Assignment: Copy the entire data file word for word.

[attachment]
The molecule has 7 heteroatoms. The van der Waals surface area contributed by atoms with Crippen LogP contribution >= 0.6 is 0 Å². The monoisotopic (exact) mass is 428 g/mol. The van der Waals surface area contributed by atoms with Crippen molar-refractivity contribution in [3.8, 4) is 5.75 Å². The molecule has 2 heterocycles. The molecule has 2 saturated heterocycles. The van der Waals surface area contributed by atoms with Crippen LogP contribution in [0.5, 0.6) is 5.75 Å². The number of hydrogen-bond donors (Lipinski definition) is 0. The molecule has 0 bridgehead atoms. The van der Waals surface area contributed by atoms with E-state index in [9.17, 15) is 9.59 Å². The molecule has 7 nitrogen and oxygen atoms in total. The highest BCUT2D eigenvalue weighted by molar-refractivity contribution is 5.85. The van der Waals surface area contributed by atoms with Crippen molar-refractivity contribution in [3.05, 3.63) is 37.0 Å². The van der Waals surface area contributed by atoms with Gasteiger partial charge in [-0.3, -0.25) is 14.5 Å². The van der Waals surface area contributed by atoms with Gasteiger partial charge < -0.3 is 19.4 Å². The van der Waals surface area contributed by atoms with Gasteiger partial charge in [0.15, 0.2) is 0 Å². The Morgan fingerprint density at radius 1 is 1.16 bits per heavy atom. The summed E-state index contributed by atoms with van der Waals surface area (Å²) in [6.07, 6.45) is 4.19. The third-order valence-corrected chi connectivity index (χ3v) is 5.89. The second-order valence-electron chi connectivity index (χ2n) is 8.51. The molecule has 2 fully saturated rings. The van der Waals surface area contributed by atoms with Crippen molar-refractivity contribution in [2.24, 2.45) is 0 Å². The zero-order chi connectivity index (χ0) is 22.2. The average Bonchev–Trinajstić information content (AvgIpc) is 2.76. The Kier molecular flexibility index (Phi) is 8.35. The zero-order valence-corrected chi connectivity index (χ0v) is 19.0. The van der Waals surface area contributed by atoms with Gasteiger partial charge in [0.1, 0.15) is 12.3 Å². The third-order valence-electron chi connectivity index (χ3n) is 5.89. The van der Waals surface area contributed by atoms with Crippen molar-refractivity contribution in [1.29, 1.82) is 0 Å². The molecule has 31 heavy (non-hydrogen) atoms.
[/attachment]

The molecule has 7 heteroatoms. The van der Waals surface area contributed by atoms with Crippen LogP contribution >= 0.6 is 0 Å². The monoisotopic (exact) mass is 428 g/mol. The van der Waals surface area contributed by atoms with Crippen molar-refractivity contribution in [3.8, 4) is 5.75 Å². The molecule has 2 heterocycles. The molecule has 2 saturated heterocycles. The van der Waals surface area contributed by atoms with Crippen LogP contribution in [0.5, 0.6) is 5.75 Å². The number of hydrogen-bond donors (Lipinski definition) is 0. The molecule has 0 bridgehead atoms. The van der Waals surface area contributed by atoms with E-state index in [9.17, 15) is 9.59 Å². The molecule has 7 nitrogen and oxygen atoms in total. The highest BCUT2D eigenvalue weighted by molar-refractivity contribution is 5.85. The van der Waals surface area contributed by atoms with Crippen molar-refractivity contribution in [3.05, 3.63) is 37.0 Å². The van der Waals surface area contributed by atoms with Gasteiger partial charge in [-0.3, -0.25) is 14.5 Å². The van der Waals surface area contributed by atoms with Gasteiger partial charge < -0.3 is 19.4 Å². The van der Waals surface area contributed by atoms with Gasteiger partial charge in [0.15, 0.2) is 0 Å². The Morgan fingerprint density at radius 1 is 1.16 bits per heavy atom. The summed E-state index contributed by atoms with van der Waals surface area (Å²) in [6.07, 6.45) is 4.19. The third-order valence-corrected chi connectivity index (χ3v) is 5.89. The second-order valence-electron chi connectivity index (χ2n) is 8.51. The molecule has 2 fully saturated rings. The van der Waals surface area contributed by atoms with Crippen molar-refractivity contribution in [2.24, 2.45) is 0 Å². The zero-order chi connectivity index (χ0) is 22.2. The average Bonchev–Trinajstić information content (AvgIpc) is 2.76. The Kier molecular flexibility index (Phi) is 8.35. The zero-order valence-corrected chi connectivity index (χ0v) is 19.0. The van der Waals surface area contributed by atoms with Gasteiger partial charge in [0.1, 0.15) is 12.3 Å². The third-order valence-electron chi connectivity index (χ3n) is 5.89. The van der Waals surface area contributed by atoms with Crippen molar-refractivity contribution in [1.29, 1.82) is 0 Å². The molecule has 31 heavy (non-hydrogen) atoms.